Charles Sherman Neal, a former teacher at Boston Community Leadership Academy, was awarded $1.7 million on Dec. 7 by a Suffolk County jury that found that Boston schools retaliated against the Black male teacher for putting in numerous discrimination complaints. However, the jury disagreed with his claims of discrimination.
In a lawsuit filed by his attorney, Neal claimed he suffered from depression and anxiety after being terminated from the school, where he was hired to start a gym program. His condition was so severe that he was reportedly restricted to the confines of his home and struggled to do simple tasks like focusing while watching television.
Neal’s troubles began around 2008 when he initially worked at BCLA on a part-time basis. He would often raise concerns over the school’s hiring practices, which he claims were racially discriminatory. However, he was given a permanent teaching position four years later, court documents stated.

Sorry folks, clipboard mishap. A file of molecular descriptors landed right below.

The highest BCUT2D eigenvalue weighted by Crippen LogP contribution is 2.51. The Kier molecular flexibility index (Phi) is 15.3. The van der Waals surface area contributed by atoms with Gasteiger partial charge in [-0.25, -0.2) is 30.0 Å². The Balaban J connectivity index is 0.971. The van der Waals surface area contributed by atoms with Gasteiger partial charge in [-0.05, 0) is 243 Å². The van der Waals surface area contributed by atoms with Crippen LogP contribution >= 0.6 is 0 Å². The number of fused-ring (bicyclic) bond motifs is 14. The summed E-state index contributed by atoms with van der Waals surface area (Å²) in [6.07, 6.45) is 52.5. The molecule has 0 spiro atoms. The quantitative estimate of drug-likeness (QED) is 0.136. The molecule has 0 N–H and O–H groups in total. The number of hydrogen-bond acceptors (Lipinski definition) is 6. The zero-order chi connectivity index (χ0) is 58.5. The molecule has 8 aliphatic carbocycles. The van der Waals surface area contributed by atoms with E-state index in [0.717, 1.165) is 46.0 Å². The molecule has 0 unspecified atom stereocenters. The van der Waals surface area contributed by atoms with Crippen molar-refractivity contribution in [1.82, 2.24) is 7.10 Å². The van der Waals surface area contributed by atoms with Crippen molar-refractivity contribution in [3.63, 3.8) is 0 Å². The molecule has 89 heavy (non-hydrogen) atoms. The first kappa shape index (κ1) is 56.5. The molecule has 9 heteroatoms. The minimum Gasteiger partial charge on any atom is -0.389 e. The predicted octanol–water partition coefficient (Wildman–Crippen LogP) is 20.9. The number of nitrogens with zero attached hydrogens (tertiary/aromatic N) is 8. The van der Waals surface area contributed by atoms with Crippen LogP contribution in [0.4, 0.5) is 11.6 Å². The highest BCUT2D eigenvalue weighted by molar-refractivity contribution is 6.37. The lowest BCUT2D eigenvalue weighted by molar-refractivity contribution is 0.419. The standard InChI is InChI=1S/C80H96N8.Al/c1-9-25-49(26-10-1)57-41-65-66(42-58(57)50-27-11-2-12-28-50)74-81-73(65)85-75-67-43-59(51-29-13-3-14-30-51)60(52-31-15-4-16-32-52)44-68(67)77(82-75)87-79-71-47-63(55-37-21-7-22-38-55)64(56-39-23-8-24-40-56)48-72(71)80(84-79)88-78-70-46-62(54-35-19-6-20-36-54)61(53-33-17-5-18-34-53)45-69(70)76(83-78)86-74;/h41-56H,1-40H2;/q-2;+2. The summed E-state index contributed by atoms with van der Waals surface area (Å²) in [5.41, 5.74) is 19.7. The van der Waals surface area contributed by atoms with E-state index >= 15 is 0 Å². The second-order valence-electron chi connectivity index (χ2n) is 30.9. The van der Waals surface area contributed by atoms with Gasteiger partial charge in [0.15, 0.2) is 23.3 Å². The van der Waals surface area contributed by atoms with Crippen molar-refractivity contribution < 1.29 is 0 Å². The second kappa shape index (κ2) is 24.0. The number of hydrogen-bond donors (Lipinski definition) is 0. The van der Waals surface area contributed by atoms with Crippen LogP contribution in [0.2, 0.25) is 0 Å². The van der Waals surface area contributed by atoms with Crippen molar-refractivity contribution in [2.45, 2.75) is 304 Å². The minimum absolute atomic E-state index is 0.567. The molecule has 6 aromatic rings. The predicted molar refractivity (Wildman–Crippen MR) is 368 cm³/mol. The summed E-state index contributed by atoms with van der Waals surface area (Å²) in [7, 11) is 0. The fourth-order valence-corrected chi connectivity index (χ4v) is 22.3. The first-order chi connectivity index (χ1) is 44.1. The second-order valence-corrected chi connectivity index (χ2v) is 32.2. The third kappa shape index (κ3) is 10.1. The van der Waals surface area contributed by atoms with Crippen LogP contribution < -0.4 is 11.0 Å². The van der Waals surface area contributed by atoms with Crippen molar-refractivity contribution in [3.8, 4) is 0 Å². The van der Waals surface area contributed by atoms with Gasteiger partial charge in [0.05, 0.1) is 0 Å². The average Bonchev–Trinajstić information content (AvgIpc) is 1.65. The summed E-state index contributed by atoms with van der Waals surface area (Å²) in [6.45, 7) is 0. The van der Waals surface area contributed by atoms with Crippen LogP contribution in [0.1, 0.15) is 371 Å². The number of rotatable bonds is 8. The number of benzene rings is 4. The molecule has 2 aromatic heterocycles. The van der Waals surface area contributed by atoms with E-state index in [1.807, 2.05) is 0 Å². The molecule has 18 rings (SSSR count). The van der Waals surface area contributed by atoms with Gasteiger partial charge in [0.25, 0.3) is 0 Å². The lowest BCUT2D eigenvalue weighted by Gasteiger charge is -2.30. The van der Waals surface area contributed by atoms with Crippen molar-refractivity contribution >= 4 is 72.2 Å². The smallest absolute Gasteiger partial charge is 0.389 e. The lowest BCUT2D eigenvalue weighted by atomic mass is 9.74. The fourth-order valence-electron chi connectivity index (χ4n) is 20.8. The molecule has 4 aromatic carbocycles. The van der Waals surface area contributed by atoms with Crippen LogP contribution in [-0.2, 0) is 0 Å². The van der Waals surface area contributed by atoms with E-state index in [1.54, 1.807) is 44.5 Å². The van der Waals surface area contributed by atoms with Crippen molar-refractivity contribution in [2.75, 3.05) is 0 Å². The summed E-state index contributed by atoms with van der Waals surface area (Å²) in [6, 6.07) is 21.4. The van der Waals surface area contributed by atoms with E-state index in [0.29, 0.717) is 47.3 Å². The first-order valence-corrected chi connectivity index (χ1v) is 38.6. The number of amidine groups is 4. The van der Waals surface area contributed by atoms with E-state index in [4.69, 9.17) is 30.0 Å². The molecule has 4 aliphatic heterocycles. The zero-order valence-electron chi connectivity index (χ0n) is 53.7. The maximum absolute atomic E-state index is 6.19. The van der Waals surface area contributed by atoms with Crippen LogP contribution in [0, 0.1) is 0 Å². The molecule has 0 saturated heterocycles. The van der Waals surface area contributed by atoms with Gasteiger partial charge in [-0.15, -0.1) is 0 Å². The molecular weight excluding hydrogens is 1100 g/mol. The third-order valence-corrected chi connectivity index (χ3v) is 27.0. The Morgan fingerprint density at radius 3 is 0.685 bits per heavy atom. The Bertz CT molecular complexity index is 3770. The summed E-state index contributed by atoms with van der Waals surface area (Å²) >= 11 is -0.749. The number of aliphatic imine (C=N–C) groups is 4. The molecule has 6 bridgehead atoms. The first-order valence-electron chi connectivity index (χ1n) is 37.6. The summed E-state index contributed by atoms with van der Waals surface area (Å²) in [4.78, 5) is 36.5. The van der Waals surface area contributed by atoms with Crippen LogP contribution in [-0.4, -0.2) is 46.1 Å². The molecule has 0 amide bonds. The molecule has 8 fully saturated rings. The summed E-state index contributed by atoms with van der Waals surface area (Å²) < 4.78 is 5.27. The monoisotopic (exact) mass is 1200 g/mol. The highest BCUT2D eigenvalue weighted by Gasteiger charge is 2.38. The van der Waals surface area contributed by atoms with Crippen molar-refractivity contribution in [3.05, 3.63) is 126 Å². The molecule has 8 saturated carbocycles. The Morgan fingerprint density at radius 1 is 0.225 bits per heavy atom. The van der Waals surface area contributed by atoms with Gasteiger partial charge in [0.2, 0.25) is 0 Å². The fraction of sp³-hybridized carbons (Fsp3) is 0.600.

Neal, the only Black male teacher at BCLA, claims he was also a victim of discrimination after several incidents, including when he said cameras were installed in the gymnasium where he taught classes but not in any of the other teacher’s classrooms without notifying him in advance, which is contrary to district policy.
Another adult was placed in Neal’s class to monitor the girl’s locker room when he taught, but the school did not do that when a white teacher male substituted for him. Once, the school took nearly two months to reactivate his swipe card, forcing him to be buzzed in when he got to the school.
In the fall of 2014, just three days after being complimented by the headmaster, Neal was placed on administrative leave while the school investigated misconduct claims against him.
Two years later, he was fired by superintendent Tommy Chang, who cited “incapacity” as his reason behind terminating the employee. While the case went into arbitration, Neal got his job back, but only to be fired once more.
“What the Boston Public Schools did to him is despicable,” Kavaja said in a statement to the Globe. “This is a man who had cancer and overcame it and went to work right away, and he was put through the wringer. They had no basis to believe that this person couldn’t fulfill the obligations of his job. They just got tired of his complaints and didn’t want to deal with him.”
Kavaja noted that $436,500 of the award was for the emotional injuries Neal incurred. Meanwhile, $950,000 was allocated for punitive damages and the remaining amount for interest that accrued since the suit’s initial filing five years ago.
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